Young actors gain confidence from formative years in Artbarn Community Theater



3rd and 4th graders during a 2022 production of “There’s A Monster In My Closet.” Most of the shows performed by Artbarn’s youngest troops are original productions, put together by students and staff.

In second grade, current senior Livvy Bryan nervously walked onto the stage for her first Artbarn Community Theater show. Ten years later, she sat on that same stage with other members of the Artbarn community, reminiscing over their time in the program and all the memories they made.

“That was my favorite moment, being able to take a second and look at all the things that have happened and be really proud of what we’ve done,” Bryan said.

Countless other students like Bryan have memorable and formative experiences through Artbarn, a non-profit performing arts program founded over two decades ago that provides K-8 students the opportunity to develop their acting skills with a group of other passionate actors. Many current high schoolers credit Artbarn with the necessary confidence and other social skills that guided them through their elementary and middle school years.

Executive Director Matthew Kossack first joined Artbarn 15 years ago to be artistic director. He keeps coming back year after year because the program inspires students.

“The act of going out there on stage and telling a story live for an audience and getting to see young actors discover a love of that and the joy in that is really rewarding.” Kossack said. “My favorite moments are the ones where an actor discovers that they are capable of more than they thought they were, which is an amazing realization for them.”

Junior Olivia Sheehan first began her Artbarn career in 4th grade, performing in traveling shows and later on larger scale productions. She now uses the skills she gained from Artbarn in her everyday life, including the importance of valuing community and working as part of a team.

“I was really bad at learning my lines. It was really really hard for me, but I always did it. I think that speaks to the community at Artbarn and me feeling so connected to all these people and not wanting to let anyone down because I knew if I didn’t learn my lines, that would impact other people in a negative way,” Sheehan said.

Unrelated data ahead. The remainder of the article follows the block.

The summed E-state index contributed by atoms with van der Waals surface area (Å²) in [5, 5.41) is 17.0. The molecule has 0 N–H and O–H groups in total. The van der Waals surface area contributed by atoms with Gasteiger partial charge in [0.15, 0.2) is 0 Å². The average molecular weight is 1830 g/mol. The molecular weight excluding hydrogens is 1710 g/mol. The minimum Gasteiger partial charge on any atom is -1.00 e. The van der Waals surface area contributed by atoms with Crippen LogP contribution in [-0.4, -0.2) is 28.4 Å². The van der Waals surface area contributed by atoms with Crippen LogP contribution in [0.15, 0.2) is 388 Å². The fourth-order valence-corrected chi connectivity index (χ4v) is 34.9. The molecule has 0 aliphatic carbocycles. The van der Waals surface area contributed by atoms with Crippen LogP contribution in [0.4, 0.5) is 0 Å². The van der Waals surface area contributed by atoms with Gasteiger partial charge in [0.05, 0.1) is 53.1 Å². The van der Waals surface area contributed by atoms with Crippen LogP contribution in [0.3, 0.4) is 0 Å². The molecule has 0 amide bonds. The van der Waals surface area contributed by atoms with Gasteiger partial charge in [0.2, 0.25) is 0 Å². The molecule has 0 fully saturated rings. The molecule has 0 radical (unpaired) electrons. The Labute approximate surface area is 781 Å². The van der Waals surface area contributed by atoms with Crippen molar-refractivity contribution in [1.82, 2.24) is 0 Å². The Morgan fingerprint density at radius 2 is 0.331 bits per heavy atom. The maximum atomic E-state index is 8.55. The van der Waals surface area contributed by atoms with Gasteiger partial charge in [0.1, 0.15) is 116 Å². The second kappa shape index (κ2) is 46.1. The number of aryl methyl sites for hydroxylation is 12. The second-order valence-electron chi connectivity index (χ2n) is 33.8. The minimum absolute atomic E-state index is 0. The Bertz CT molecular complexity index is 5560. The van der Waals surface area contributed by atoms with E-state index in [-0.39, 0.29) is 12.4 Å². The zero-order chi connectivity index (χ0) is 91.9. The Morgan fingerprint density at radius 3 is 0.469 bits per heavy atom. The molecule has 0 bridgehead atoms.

Similarly to Sheehan, Bryan said she learned valuable skills through the program.

“Even if you don’t continue to perform in a theatrical way, the skills that you learn in Artbarn are really helpful throughout your life. It gives you a place to feel comfortable going up in front of people and speaking. And improvising has been really helpful in the real world,” Bryan said. “I was a very shy kid, and I still am relatively shy but Artbarn has given me a lot of skills, and made me feel more confident in my ability to stand up and talk to people.”

A 2021 performance of “Once Upon A Mattress.” The next Artbarn production will be “Frozen” on May 21 and 22. (CONTRIBUTED BY ALAN MCRAE)

Through her current work as an intern, helping behind-the-scenes with shows, Bryan watches the growth of Artbarn actors both musically and emotionally. Bryan said being an intern is rewarding because she experiences the same kind of emotional growth she had when she was an actor in Artbarn.

“Middle school can be a rough time in students’ lives. You see kids come in, and maybe they’re really shy, maybe they don’t know anybody in the program yet, but they come in and they really find themselves, as cheesy as it sounds,” Bryan said. “The Artbarn community takes in everybody and creates this environment where everybody can grow and completely find confidence in what they’re doing.”

Sheehan said she appreciates the relationships she formed at Artbarn.

“It gave me a super tight knit group of friends. It also was kind of the first time I was meeting people from other schools who were older than me; the group was from fourth through sixth graders. And it’s crazy because some of these people that I met in fourth or fifth grade during the show are my closest friends in high school today, Sheehan said.

During the height of the COVID-19 pandemic, Artbarn temporarily halted productions for the safety of its actors and staff. According to Kossack, while they could not resume in-person rehearsals, they fostered the same type of supportive community over Zoom.

“We had a core group of kids who had been doing it since they were really little; they kept coming back to these virtual programs and were very grateful for the experience,” Kossack said. “They couldn’t imagine a world without Artbarn and couldn’t imagine their week without Artbarn.”

Kossack said the experiences he has had and the personal growth he has watched through this program are unique and something he would be unable to find elsewhere.

“I’ve known some students since they were in first grade. Watching them grow up, find confidence, find leadership and find courage is the reason why we’re doing this,” Kossack said. “We love musical theater. We love storytelling. We love putting on plays, but the real purpose of this is to help young people discover these things.”